By Sean Patrick Murphy
For Margo Pellegrino, paddle boarding along the Jersey shore meant more than just having fun.
She did it for Charlie.
Charlie is the 4 and-a-half-year old son of Pellegrino’s neighbor, Julie Haughey. He suffers from neuroblastoma and is being treated at Children’s Hospital of Philadelphia (CHOP).
Pellegrino, who has lived in Medford Lakes for about 15 years, said she started using a paddle board about two years ago.
She started her journey in Cape May and paddled to Atlantic City.
Pellegrino’s goal was to get to Sandy Hook within 40 hours. She got as far as Ship Bottom and paddled for 19 hours.
Pellegrino said there was a strong physical challenge because of currents and tides.
While she appreciates the press her journey has received, Pellegrino is disappointed she hasn’t raised more money.
“It’s been really kind of awesome how much attention it’s gotten,” she said. Pellegrino said she has raised about $2,000 for CHOP and $220 for Surfrider Foundation Emerald Coast Chapter.
“It was because of CHOP’s research and their partnerships in research and what they’ve done so far that has really made a difference for Charlie,” she said, noting Charlie’s tumors are shrinking. “CHOP is doing absolutely wonderful things.”
Pellegrino said she believes the plight of the oceans (which is what Surfrider is concerned with) may be tied to an increase in childhood diseases.
“We need to keep looking into this,” she said. “Why are kids getting this? How can we treat it?
“We do have to look at our environment,” Pellegrino added.
Julie said Charlie was diagnosed with stage four neuroblastoma on Christmas Eve 2009, just three days before his third birthday. Neuroblastoma is a rare cancer of the sympathetic nervous system.
It is usually found in young children and is the most common cancer among infants. There are approximately 700 new diagnoses every year in the US. The cause is unknown.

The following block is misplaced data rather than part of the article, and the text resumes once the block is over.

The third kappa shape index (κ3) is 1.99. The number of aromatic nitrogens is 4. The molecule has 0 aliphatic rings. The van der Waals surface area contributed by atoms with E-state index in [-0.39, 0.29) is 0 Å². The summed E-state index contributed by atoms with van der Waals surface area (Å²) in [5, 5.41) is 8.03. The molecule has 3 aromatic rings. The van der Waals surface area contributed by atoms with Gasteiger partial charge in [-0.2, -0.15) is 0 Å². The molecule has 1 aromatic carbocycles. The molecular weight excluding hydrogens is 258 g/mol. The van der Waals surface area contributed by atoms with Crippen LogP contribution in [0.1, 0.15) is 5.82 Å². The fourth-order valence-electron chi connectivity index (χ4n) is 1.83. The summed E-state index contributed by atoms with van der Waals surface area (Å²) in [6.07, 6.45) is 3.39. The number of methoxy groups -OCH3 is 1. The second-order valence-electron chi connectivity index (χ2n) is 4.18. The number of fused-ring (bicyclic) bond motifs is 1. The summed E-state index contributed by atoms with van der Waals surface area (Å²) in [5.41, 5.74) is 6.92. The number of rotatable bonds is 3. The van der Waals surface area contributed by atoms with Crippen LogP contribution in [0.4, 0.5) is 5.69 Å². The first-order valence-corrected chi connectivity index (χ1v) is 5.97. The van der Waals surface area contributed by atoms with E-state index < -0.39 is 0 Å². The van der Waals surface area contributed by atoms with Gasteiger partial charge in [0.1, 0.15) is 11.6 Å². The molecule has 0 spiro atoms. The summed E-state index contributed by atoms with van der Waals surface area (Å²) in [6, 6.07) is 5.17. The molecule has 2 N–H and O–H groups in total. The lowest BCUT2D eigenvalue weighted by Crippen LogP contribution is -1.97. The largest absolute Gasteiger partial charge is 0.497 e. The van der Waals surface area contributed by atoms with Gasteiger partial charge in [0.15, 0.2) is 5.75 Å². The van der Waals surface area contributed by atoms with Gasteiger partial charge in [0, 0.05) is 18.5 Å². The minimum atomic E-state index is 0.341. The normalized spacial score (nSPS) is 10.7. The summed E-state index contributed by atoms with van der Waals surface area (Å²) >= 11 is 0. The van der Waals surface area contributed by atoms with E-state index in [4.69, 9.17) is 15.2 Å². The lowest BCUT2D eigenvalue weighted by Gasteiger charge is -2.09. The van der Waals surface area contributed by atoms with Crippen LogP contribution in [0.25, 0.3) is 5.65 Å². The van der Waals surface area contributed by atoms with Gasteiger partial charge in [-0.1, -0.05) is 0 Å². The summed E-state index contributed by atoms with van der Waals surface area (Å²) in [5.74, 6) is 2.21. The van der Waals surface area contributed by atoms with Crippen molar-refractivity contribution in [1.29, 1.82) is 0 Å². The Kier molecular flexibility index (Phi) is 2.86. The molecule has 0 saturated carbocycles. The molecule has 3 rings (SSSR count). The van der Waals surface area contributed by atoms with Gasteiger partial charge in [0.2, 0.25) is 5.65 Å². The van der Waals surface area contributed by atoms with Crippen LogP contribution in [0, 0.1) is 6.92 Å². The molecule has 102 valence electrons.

Charlie received all of his treatment at CHOP. His treatment took place over a period of 14 months and included six rounds of chemotherapy, surgery, stem cell transplant, four weeks of radiation, and stem cell transplant.
He spent a great deal of time at CHOP, approximately 185 overnights in the hospital.
“Thanks to the amazing support of our family, friends, community and the people at CHOP, Charlie is doing incredibly well,” Julie said. “He has weathered this storm with courage and grace.
“On Feb 27, 2011 we heard the magical words, No Evidence of Disease,” she added. “These are the words that every parent of a child with cancer hopes to hear.”
In August Charlie will be having his quarterly scans. His oncologists continue to keep a close eye on him, but his visits are becoming less frequent.
“We are so grateful for each day that we see him growing alongside his two big sisters, getting bigger and stronger,” Julie said. “Every day is a gift.”
Julie has known Margo for close to four years. They met through mutual friends and a shared love of running.
“I knew who Margo was prior to meeting her because of her epic paddling adventures and her passion for making our world a cleaner, better place to live,” Julie said. “Her friendship has come to mean so much to me.
“In more ways than one, her journey parallels our experience in the world of childhood cancer,” she added. “In both cases, endurance, adaptability, courage, patience, strength, resolve, focus, hope, and faith were fundamental for survival.”
Margo said the trip couldn’t have been done without the help of “a ton of volunteers,” including Garden State Yacht Sales, Kialoa paddles, and Starboard.
The links to donate to CHOP and Surfrider Foundation’s Emerald Coast Chapter can be found at her website miami2maine.com.